Iowa’s farm economy ‘frozen up’ after drought

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Drought hit Iowa’s agriculture industry hard this summer and it’s not clear whether it’s just a blip or a sign of things to come.

Drought conditions hit the Iowa farmland industry hard in August and September, but the impact is unclear.

That was followed by the state’s largest snowfall since the mid-1930s, which has forced farmers to start buying winter equipment.

The heavy snowfall forced Iowa State University to put the entire university on lockdown in anticipation of a possible lockdown.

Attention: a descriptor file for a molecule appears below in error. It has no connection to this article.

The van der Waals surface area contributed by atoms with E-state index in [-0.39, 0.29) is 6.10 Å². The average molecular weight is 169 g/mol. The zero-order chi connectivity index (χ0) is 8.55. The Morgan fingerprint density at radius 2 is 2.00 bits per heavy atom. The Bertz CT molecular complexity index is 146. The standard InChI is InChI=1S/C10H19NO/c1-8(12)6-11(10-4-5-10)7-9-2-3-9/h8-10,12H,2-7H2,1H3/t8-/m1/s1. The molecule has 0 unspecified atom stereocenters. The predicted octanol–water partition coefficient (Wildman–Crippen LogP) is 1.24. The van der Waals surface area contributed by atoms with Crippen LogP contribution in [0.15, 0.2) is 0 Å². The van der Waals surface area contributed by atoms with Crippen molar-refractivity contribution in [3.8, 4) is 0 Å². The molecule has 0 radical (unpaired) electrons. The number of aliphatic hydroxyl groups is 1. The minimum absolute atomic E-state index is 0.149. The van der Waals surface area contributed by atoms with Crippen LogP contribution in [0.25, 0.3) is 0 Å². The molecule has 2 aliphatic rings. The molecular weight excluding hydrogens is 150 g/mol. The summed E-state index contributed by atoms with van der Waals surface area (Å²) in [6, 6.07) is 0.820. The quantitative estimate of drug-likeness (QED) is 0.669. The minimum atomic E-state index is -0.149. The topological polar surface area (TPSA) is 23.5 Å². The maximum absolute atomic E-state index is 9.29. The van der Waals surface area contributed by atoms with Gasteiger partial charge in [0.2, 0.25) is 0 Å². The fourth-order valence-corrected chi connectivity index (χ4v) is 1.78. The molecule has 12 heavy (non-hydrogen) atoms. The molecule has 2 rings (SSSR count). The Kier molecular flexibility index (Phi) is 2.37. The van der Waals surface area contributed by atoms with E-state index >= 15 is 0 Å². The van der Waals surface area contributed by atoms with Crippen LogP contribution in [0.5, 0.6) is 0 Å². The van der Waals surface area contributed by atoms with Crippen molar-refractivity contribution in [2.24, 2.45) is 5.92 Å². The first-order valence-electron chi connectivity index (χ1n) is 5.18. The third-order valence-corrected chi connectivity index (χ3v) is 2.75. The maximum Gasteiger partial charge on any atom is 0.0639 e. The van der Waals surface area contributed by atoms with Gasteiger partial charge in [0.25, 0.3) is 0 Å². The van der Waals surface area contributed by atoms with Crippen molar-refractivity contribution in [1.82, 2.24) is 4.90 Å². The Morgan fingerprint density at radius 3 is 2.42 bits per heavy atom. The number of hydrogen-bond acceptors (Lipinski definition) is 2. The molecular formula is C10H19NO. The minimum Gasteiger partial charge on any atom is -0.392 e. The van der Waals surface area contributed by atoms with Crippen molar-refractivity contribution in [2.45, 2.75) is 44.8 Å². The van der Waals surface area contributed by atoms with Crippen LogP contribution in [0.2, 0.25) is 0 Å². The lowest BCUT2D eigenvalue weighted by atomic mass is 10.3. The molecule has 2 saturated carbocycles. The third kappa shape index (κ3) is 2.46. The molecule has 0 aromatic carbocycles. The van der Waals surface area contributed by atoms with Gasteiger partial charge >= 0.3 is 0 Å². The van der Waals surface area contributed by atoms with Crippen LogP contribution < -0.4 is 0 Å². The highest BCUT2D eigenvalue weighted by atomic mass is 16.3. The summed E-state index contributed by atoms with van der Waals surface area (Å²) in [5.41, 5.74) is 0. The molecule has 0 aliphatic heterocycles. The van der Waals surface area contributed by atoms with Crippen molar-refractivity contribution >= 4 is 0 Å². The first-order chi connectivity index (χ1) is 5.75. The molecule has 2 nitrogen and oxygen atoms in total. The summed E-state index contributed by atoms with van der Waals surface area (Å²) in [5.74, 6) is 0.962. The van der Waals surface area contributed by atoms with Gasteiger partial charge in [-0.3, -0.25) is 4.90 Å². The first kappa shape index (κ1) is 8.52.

Farmers have had to take the lead in stocking up on food and fuel.

They have started to stock up on vegetables and beef products as well.

Some farmers say the winter weather is a blessing.

“It’s kind of been our bread and butter.

We’ve been growing corn and soybeans for so long and we’ve always had good winters,” said Jim Hildebrand, who runs a cattle-based operation in the small town of Westfield.

“The cold weather has made it a lot easier to survive.”

While it’s a blessing to have good weather, some farmers are concerned the lack of rain will slow the economic recovery.

The snow has already cost farmers about $3 million, Hildebrands said.

“We’re not going to make it through this winter.

It’s just too expensive to have a bumper crop.”